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INSIDE CLUB MONACO, THE RALPH LAUREN OWNED AMERICAN CHAIN, STARTED BY CANADIAN JOE MIMRAN NOW OF JOE FRESH, A DISPLAY OF A CANADIAN MADE PRODUCT,

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I HAD NEVER HEARD OF “REIGNING CHAMP”, SO A LITTLE EXPLORATION ON THE WORLD WIDE WEB, AND PRESTO, A CANADIAN COMPANY, BASED IN VANCOUVER SINCE 2007

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(ON A PERSONAL NOTE, I GREW UP RIGHT BEHIND THE PARK ON THE TOP OF THE HILL, IT’S QUEEN ELIZABETH PARK, OR LITTLE MOUNTAIN AS WE KNEW IT…SO I DEVELOPED A CERTAIN AFFINTIY WITH THIS COMPANY IMMEDIATELY.)

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“RESPECT THE DETAILS. MASTER THE SIMPLICITY.” NICE MANDATE!

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(IT ALSO TURNS OUT THE FACTORY IS JUST A COUPLE OF BLOCKS FROM MY DEAREST FRIENDS HOME.)

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REIGNING CHAMP, HAND BUILT IN VANCOUVER B.C. AND AVAILABE INTERNATIONALLY.

VISIT THEIR WEBSITE FOR MUCH MORE.

http://www.reigningchamp.com/

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OUR OWN: THE MAPLE LEAF TARTAN

IN CASE YOU WERE WONDERING WHAT THE TARTAN IN THE BACKGROUND OF “CLOTHINGCANADAFASHION” IS…

Designed in 1964 by David Weiser in anticipation of the centenary of Dominion, the Maple Leaf Tartan is the unofficial tartan of Canada. The Commercial Division of the Office of the High Commissioner for Canada said of the design, “In creating the Maple Leaf Tartan fabric, David Weiser captured the natural phenomena of these leaves turning from summer into autumn. The green is the early colour of the foliage. Gold appears at the turn of autumn. Red shows up at the coming of the first frost. The two tones of brown find their way throughout the leaf creating a prolific profusion of colour.” Its International Tartan Index number is 2034.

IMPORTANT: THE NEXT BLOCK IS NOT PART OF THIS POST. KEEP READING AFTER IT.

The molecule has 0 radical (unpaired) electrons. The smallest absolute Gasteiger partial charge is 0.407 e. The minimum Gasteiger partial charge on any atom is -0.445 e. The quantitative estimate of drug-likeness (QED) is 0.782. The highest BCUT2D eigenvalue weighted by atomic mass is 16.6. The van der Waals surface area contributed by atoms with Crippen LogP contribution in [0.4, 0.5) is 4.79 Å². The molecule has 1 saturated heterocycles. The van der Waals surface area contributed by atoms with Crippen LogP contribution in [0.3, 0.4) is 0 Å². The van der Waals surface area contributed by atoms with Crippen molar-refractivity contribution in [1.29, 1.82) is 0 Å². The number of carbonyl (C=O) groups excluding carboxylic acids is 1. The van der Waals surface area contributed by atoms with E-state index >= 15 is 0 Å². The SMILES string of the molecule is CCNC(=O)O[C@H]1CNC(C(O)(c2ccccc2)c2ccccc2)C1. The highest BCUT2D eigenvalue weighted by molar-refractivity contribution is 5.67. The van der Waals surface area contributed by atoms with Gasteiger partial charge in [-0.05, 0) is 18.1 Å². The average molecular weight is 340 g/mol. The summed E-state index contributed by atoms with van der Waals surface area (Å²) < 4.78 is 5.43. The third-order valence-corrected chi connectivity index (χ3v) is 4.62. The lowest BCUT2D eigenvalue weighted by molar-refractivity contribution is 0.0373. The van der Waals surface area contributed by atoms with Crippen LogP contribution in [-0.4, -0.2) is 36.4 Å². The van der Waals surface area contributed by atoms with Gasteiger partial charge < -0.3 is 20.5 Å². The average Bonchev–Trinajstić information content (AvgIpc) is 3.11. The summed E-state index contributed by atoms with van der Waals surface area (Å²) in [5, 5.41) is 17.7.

MAPLE LEAF TARTAN

FOR MORE ON THE TARTANS OF CANADA:

http://www.windsorscottish.com/sc-dress-cantartan.php

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CANADIAN FASHION: KIT AND ACE

Lululemon Founder’s Family Bets on Casual Luxury with New Retail Venture

By Reuters 29 October, 2014

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VANCOUVER, Canada – Sewing machines hum inside a spacious clothing boutique where the wife and son of Lululemon Athletica Inc’s founder hope to capture the retail magic that turned the yogawear maker into a stock market darling.

Meet Kit and Ace, the brainchild of billionaire Chip Wilson’s wife, former Lululemon lead designer Shannon Wilson, who started the new streetwear venture with his son J.J.

Backed entirely by Wilson family money, Kit and Ace has started with one store in the heart of Vancouver’s artsy Gastown neighborhood. The shop, which drew a handful of shoppers on a recent rainy weekday, specializes in “technical” luxury: cashmere-blend casual wear that is pre-shrunk, washable and durable.

It remains to be seen whether Kit and Ace’s simple line of basic black, white, navy and gray t-shirts can gain the same traction as Lululemon’s products.

“Where Lululemon was very successful was that they identified a new trend,” said Darren Dahl, a marketing professor at the Sauder School of Business. “With this new brand, it’s not quite as clear that they have pinpointed an identifiable market.”

Lululemon itself has faced significant problems in the last 18 months, including a high-profile recall of overly sheer yoga pants and a tense board scuffle involving founder Chip Wilson.

Kit and Ace, which opened in July, plans five new shops across North America in November, at least 100 there by 2019, and a presence in Australia, Asia and Europe after that.

The global push could come sooner if the right partner comes along, said Shannon Wilson, who searched the world for a luxury fabric with the properties of sportswear. Failing to find it, she developed her proprietary blend of cashmere, viscose and elastane fabric, formulated in Italy and trademarked “technical cashmere.”

“We do have a very aggressive growth plan because we want to be first to market in this,” she told Reuters.

Pop-up style outlets, like Lululemon’s temporary showrooms, are set to open in coming months in six cities, including Toronto, New York and San Francisco. Kit and Ace wants to use these to enter markets quickly while scouting for permanent locations.

The Next Lululemon

The company started with just four employees seven months ago and now has about 130.

At least two dozen once worked at Lululemon, according to their LinkedIn profiles. A half-dozen employees, including a senior product developer and designers, came directly from there this year.

Bringing in experienced talent is important if Kit and Ace decides to seek investors who want evidence it can be another Lululemon, said James Smerdon, head of retail consulting at Colliers International.